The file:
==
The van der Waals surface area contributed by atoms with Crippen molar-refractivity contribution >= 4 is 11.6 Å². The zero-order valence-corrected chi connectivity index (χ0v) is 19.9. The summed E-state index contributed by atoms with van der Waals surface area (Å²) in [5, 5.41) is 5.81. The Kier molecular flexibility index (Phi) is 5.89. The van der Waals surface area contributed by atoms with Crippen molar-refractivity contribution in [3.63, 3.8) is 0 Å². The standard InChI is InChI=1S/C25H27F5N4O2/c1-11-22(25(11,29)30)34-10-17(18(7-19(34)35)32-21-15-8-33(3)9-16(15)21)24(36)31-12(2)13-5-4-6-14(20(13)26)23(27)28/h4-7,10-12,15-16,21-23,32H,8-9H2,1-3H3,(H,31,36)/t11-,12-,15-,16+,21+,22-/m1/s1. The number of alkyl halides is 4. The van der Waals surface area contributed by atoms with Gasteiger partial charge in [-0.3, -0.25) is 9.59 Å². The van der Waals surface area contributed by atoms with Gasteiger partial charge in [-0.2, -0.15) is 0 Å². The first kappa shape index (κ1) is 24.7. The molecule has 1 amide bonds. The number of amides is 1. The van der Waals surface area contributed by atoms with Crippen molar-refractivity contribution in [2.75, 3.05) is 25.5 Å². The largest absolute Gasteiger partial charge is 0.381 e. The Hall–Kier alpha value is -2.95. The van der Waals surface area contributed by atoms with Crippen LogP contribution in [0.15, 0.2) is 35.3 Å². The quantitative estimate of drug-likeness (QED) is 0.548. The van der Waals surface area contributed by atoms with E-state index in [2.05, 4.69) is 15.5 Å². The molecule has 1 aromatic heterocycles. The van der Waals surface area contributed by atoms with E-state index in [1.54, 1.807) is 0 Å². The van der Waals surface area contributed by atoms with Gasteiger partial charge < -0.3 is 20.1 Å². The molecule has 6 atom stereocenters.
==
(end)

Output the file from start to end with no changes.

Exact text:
The van der Waals surface area contributed by atoms with Crippen molar-refractivity contribution >= 4 is 11.6 Å². The zero-order valence-corrected chi connectivity index (χ0v) is 19.9. The summed E-state index contributed by atoms with van der Waals surface area (Å²) in [5, 5.41) is 5.81. The Kier molecular flexibility index (Phi) is 5.89. The van der Waals surface area contributed by atoms with Crippen molar-refractivity contribution in [3.63, 3.8) is 0 Å². The standard InChI is InChI=1S/C25H27F5N4O2/c1-11-22(25(11,29)30)34-10-17(18(7-19(34)35)32-21-15-8-33(3)9-16(15)21)24(36)31-12(2)13-5-4-6-14(20(13)26)23(27)28/h4-7,10-12,15-16,21-23,32H,8-9H2,1-3H3,(H,31,36)/t11-,12-,15-,16+,21+,22-/m1/s1. The number of alkyl halides is 4. The van der Waals surface area contributed by atoms with Gasteiger partial charge in [-0.3, -0.25) is 9.59 Å². The van der Waals surface area contributed by atoms with Gasteiger partial charge in [-0.2, -0.15) is 0 Å². The first kappa shape index (κ1) is 24.7. The molecule has 1 amide bonds. The number of amides is 1. The van der Waals surface area contributed by atoms with Crippen molar-refractivity contribution in [2.75, 3.05) is 25.5 Å². The largest absolute Gasteiger partial charge is 0.381 e. The Hall–Kier alpha value is -2.95. The van der Waals surface area contributed by atoms with Crippen LogP contribution in [0.15, 0.2) is 35.3 Å². The quantitative estimate of drug-likeness (QED) is 0.548. The van der Waals surface area contributed by atoms with E-state index in [2.05, 4.69) is 15.5 Å². The molecule has 1 aromatic heterocycles. The van der Waals surface area contributed by atoms with E-state index in [1.54, 1.807) is 0 Å². The van der Waals surface area contributed by atoms with Gasteiger partial charge < -0.3 is 20.1 Å². The molecule has 6 atom stereocenters.